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Huntington Castle & Rathgall Hillfort

Another quick post and video with both places we visited a couple of weeks ago.

Huntington Castle and Rathgall Hillfort are two historical sites located in County Carlow, Ireland. Both places have rich histories that date back several centuries.

Huntington Castle, also known as Clonegal Castle, is a fortified manor house situated near the village of Clonegal. It was built in the early 17th century by the Esmonde family, who were prominent landowners in the region. The castle has undergone several modifications over the years, blending different architectural styles such as Gothic and Jacobean. It features impressive gardens and a unique yew tree walk. Huntington Castle remains privately owned but is open to the public, offering visitors a glimpse into its fascinating past.

Rathgall Hillfort, on the other hand, is an ancient archaeological site located near the village of Rathvilly, approximately 10 kilometers from Huntington Castle. It is one of Ireland's largest hillforts and dates back to the Late Bronze Age, around 800-700 BC. The hillfort occupies a strategic position on a hilltop, providing its inhabitants with a commanding view of the surrounding landscape. It consists of multiple concentric earthwork enclosures, indicating a sophisticated defensive system. Excavations have revealed evidence of human occupation, including houses and artifacts.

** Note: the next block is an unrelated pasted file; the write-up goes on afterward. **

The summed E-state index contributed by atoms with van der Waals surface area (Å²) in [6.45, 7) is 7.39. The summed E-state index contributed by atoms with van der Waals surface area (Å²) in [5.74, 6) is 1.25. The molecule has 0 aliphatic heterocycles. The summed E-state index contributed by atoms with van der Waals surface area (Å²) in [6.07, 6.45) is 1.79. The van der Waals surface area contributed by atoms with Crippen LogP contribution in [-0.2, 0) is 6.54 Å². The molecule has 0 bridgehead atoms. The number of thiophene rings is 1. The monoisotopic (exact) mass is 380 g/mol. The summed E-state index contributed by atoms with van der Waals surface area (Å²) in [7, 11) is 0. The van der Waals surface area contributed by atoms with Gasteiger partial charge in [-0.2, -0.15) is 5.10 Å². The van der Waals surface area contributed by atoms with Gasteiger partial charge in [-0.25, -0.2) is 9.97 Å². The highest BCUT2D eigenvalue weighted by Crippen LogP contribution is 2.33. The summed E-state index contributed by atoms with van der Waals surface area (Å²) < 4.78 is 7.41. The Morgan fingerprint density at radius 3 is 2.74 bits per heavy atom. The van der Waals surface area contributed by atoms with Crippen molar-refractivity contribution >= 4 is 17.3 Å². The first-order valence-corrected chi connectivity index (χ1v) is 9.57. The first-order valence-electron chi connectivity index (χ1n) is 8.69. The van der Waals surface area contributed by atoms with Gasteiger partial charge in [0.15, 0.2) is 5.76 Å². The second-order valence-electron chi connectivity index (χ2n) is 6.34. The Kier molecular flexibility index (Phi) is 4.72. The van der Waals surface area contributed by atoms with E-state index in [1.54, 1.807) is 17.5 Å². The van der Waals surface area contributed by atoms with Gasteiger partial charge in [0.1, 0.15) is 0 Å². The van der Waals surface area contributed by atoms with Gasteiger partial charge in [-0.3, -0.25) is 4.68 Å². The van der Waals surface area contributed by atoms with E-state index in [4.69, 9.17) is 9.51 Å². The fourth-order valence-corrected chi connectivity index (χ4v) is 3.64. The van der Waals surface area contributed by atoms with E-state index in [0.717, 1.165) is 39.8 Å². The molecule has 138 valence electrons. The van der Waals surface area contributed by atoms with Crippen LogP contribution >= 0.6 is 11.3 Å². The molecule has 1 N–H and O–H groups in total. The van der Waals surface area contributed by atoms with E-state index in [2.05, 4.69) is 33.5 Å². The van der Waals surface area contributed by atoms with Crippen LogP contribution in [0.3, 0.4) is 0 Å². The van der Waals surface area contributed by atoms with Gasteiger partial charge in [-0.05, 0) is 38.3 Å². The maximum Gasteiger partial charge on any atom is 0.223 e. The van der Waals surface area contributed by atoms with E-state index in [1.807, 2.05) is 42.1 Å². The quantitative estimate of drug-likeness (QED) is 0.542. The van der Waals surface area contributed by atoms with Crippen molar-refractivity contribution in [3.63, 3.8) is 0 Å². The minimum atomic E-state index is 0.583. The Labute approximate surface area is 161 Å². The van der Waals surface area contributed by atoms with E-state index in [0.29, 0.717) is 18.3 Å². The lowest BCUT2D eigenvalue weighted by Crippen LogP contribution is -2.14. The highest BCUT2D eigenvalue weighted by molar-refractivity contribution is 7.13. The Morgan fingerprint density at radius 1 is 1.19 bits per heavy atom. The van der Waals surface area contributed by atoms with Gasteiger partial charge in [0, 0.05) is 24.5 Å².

Throughout its history, Rathgall Hillfort witnessed various phases of habitation and cultural changes. It served as a defensive stronghold, a settlement, and potentially a ceremonial site. The hillfort was likely abandoned by the end of the Iron Age as societal structures shifted. Today, the site remains an important archaeological landmark, attracting visitors interested in Ireland's ancient past.

Both Huntington Castle and Rathgall Hillfort offer valuable insights into different periods of Irish history. While the castle showcases the architectural and social aspects of the 17th century, the hillfort represents a glimpse into the lives and activities of Bronze and Iron Age communities. Together, they contribute to the historical richness of County Carlow, inviting visitors to explore and appreciate Ireland's diverse heritage.

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